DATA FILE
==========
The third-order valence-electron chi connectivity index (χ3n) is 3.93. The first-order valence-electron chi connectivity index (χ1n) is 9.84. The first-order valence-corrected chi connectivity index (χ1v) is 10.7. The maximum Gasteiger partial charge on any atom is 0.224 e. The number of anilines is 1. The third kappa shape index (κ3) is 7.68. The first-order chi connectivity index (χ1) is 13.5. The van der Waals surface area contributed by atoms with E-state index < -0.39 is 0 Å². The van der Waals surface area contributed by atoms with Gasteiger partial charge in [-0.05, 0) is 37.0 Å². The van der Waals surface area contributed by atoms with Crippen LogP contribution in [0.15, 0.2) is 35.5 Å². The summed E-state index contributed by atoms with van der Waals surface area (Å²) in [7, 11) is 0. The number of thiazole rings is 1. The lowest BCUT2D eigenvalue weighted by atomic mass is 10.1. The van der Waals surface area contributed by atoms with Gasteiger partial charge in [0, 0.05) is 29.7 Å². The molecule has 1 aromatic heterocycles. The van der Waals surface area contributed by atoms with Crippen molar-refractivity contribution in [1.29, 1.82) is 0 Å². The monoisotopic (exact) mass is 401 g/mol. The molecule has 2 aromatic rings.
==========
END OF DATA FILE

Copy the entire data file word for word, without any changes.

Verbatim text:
The third-order valence-electron chi connectivity index (χ3n) is 3.93. The first-order valence-electron chi connectivity index (χ1n) is 9.84. The first-order valence-corrected chi connectivity index (χ1v) is 10.7. The maximum Gasteiger partial charge on any atom is 0.224 e. The number of anilines is 1. The third kappa shape index (κ3) is 7.68. The first-order chi connectivity index (χ1) is 13.5. The van der Waals surface area contributed by atoms with E-state index < -0.39 is 0 Å². The van der Waals surface area contributed by atoms with Gasteiger partial charge in [-0.05, 0) is 37.0 Å². The van der Waals surface area contributed by atoms with Crippen LogP contribution in [0.15, 0.2) is 35.5 Å². The summed E-state index contributed by atoms with van der Waals surface area (Å²) in [7, 11) is 0. The number of thiazole rings is 1. The lowest BCUT2D eigenvalue weighted by atomic mass is 10.1. The van der Waals surface area contributed by atoms with Gasteiger partial charge in [0, 0.05) is 29.7 Å². The molecule has 1 aromatic heterocycles. The van der Waals surface area contributed by atoms with Crippen molar-refractivity contribution in [1.29, 1.82) is 0 Å². The monoisotopic (exact) mass is 401 g/mol. The molecule has 2 aromatic rings.